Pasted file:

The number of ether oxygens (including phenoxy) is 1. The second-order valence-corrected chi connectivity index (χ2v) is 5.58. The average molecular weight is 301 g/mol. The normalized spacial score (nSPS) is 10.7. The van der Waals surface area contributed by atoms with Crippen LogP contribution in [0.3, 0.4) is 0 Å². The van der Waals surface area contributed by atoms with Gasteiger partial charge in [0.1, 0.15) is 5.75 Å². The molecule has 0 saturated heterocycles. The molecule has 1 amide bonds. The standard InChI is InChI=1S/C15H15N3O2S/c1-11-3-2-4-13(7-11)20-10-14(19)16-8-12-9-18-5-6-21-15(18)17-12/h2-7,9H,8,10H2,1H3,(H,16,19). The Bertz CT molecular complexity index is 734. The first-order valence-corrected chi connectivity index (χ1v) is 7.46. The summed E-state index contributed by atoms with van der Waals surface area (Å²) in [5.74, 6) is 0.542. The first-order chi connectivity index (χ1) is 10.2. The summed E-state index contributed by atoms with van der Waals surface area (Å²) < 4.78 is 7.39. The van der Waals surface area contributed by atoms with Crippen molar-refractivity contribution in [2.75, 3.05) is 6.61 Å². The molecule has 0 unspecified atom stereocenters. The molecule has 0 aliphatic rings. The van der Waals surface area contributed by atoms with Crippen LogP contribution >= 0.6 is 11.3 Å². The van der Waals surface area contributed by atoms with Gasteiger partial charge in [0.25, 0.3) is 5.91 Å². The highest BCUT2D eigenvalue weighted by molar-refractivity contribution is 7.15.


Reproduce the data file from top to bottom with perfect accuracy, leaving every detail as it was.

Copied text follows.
The number of ether oxygens (including phenoxy) is 1. The second-order valence-corrected chi connectivity index (χ2v) is 5.58. The average molecular weight is 301 g/mol. The normalized spacial score (nSPS) is 10.7. The van der Waals surface area contributed by atoms with Crippen LogP contribution in [0.3, 0.4) is 0 Å². The van der Waals surface area contributed by atoms with Gasteiger partial charge in [0.1, 0.15) is 5.75 Å². The molecule has 0 saturated heterocycles. The molecule has 1 amide bonds. The standard InChI is InChI=1S/C15H15N3O2S/c1-11-3-2-4-13(7-11)20-10-14(19)16-8-12-9-18-5-6-21-15(18)17-12/h2-7,9H,8,10H2,1H3,(H,16,19). The Bertz CT molecular complexity index is 734. The first-order valence-corrected chi connectivity index (χ1v) is 7.46. The summed E-state index contributed by atoms with van der Waals surface area (Å²) in [5.74, 6) is 0.542. The first-order chi connectivity index (χ1) is 10.2. The summed E-state index contributed by atoms with van der Waals surface area (Å²) < 4.78 is 7.39. The van der Waals surface area contributed by atoms with Crippen molar-refractivity contribution in [2.75, 3.05) is 6.61 Å². The molecule has 0 unspecified atom stereocenters. The molecule has 0 aliphatic rings. The van der Waals surface area contributed by atoms with Crippen LogP contribution >= 0.6 is 11.3 Å². The van der Waals surface area contributed by atoms with Gasteiger partial charge in [0.25, 0.3) is 5.91 Å². The highest BCUT2D eigenvalue weighted by molar-refractivity contribution is 7.15.